There are many things that can be done to improve the quality of education.  Class sizes is certainly one of them.  But national educational budgets are generally failing to recognize this.

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When you have time on your hands…..

In the days when I was a student I had the habit for a while of watching old movies on a Sunday afternoon. As a young art-student I had the feeling that I had a whole load of culture to catch up on and dipping into the history of film making was part of that. It was kind of a weekend luxury that I enjoyed, and in a way, whenever I watch films from the Hollywood output of the 1940s and 50s I am taken back to my Sunday afternoon student days in London when college was over for the week.  I had time on my hands and enjoyed familiarizing myself with the cinema of the past, it was all a little like reading a good book on holiday.

I still like watching old movies and regularly dip into watching one when I have time. Mostly that will be online or on a DVD at home. The chance to watch them on the big screen comes along less often. But in the last week of the school holidays, a day in Amsterdam visiting the museums ended with a trip to the Amsterdam Eye to see Double Indemnity, part of the Billie Wilder season being shown there. Screen 3 wasn’t full, but there was a pretty good turnout for the early evening screening. The lights dimmed and instead of the curtains pulling back for the full wide screen effect as they normally do, they shuffled almost apologetically to a slightly narrower aspect for the old screen format……before the black and white film began to roll.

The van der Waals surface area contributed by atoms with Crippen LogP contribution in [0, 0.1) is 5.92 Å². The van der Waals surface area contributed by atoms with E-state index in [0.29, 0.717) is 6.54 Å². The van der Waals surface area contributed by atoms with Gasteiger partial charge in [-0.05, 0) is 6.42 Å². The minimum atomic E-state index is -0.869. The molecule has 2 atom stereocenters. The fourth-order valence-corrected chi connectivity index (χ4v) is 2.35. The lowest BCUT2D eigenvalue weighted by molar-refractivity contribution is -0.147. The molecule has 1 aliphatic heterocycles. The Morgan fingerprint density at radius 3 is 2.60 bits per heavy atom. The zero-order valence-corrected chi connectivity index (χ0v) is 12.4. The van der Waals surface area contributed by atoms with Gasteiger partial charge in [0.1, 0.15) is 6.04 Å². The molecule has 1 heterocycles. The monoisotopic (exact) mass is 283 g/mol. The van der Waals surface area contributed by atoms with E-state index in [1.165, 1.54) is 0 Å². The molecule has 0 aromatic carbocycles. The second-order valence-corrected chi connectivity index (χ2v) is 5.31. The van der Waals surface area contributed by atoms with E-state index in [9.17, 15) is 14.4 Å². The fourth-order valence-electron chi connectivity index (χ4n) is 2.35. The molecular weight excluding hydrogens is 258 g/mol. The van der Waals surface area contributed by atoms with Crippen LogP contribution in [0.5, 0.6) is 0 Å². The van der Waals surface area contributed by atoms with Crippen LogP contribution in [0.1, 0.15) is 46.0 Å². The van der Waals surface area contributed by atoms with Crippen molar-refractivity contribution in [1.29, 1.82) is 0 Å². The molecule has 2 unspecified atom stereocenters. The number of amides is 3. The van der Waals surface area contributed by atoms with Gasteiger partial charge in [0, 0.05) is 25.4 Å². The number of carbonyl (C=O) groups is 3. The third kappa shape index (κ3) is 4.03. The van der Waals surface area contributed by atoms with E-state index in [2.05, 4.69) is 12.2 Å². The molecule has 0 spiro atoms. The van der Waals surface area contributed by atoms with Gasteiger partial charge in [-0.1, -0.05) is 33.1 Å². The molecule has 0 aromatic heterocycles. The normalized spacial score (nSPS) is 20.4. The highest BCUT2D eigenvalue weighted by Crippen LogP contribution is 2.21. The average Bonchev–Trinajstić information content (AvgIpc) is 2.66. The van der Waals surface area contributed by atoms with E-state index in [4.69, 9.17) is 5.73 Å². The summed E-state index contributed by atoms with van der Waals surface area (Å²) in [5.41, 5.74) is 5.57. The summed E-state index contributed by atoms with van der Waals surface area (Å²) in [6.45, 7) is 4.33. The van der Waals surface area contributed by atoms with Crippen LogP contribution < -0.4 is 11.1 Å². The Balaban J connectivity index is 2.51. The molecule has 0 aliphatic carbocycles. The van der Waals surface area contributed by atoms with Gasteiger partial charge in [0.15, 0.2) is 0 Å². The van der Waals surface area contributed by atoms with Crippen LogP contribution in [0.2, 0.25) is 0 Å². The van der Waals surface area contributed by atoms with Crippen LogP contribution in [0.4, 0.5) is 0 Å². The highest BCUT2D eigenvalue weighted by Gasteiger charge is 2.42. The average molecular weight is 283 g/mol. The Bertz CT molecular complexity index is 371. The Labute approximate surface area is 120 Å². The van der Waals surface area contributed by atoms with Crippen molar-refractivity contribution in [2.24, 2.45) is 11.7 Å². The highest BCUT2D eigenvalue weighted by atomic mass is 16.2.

In my work in education I have to work hard at times to convince the 15-year olds that the technological advances, that are a constant feature of the film world, aren’t the be all and end all when it comes to quality. Many at times seem convinced that the newest films, with all their computer aided opportunities and effects are, by definition, going to be a better film. Why anyone would choose to watch a black and white movie when vivid colour is so obviously so much better is beyond them. They are only fifteen, and maybe at least in part thanks to the lessons we are able to spend looking at films outside of their normal film consumption, some of them at least will open up to a broader and richer view of the cinematic world that is on offer.

Whether this will ever result in any of the turning up to watch an early evening showing of a film noir classic such as Double Indemnity I’ll probably never know. But if they don’t they’ll be missing the performances of Fred MacMurray and the captivating Barbara Stanwyck and the razorsharp Raymond Chandler script.